The head of international real estate consultants Knight Frank in Spain forecasts rising property prices for at least the next three years.
Real estate asset prices will rise by between 5% and 6% per annum until at least 2019, forecasts the British head of Knight Frank in Spain, Humphrey White, in comments to the Spanish property portal Idealista.
Increasing prices at this rate are “sustainable”, I read, considering that prices are rising by 20% year-on-year in another post-crash market like Ireland.
Spain’s economic recovery and pent-up demand for all types of property like homes, offices, retail space and commercial property will help drive the rising market.
“In recent years there has been very little speculative promotion, which explains why we have an obvious lack of quality stock of some kinds of assets in some areas, and demand that is on the rise,” explains White. “Spain is living through a unique moment (leading economic growth in Europe) and continues to offer opportunities in traditional sectors like real estate and banking.”
White points out that it is difficult to talk about a homogeneous property market encompassing residential and commercial, not to mention big cities and secondary locations. Nevertheless, the overall picture is sufficiently attractive to forecast sustainable growth that attracts foreign investors and multinationals, he argues.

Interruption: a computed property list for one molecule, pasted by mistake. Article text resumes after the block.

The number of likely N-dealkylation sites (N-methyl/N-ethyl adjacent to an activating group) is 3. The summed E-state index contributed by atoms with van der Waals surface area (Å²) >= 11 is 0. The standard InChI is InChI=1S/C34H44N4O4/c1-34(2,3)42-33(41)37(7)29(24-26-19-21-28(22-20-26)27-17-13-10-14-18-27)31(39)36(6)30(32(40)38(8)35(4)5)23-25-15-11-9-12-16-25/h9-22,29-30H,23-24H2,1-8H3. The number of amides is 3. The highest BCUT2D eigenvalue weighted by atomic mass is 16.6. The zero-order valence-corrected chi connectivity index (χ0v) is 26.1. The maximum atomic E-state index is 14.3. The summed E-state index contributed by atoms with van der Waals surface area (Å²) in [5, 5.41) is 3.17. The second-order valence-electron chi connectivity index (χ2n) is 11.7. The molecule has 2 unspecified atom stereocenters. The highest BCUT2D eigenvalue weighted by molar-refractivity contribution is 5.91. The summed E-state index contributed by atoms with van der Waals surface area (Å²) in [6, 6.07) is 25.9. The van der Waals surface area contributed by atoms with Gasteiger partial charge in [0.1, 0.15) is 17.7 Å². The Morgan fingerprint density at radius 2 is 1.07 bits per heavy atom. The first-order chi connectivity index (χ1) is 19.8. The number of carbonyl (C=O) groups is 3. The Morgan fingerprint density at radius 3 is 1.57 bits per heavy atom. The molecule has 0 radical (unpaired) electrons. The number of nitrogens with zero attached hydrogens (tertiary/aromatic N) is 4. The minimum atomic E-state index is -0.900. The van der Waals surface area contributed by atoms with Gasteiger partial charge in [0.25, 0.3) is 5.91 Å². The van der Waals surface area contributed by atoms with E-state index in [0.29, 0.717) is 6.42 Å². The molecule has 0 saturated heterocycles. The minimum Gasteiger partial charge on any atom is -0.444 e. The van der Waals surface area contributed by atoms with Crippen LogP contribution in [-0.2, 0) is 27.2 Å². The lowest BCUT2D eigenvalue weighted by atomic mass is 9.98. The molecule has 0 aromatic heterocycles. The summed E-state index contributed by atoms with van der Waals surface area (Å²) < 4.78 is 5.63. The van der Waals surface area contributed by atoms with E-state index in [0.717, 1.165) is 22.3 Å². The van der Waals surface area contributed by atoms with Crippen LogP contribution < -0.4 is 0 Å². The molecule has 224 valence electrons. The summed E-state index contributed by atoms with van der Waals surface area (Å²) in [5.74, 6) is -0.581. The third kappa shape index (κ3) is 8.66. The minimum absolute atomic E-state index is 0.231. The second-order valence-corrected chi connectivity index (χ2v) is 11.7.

According to the latest global reports by Knight Frank, Barcelona and Madrid are amongst the top 20 world cities preferred by the mega-wealthy for living in, and Madrid was in seventh place for foreign investment, ahead of cities like Berlin and Singapore.
“We have a great opportunity to attract companies because we offer what many of them are looking for: good quality properties, airports close to city centres, and highly qualified professionals.”
That’s what I read at Idealista. But based on my recent conversation with White, I assume most of his comments were made with office and commercial property in mind, rather than residential. Even so, it’s noteworthy that the head of Knight Frank in Spain is optimistic about the Spanish property market for the next three years. Let’s hope he is right.
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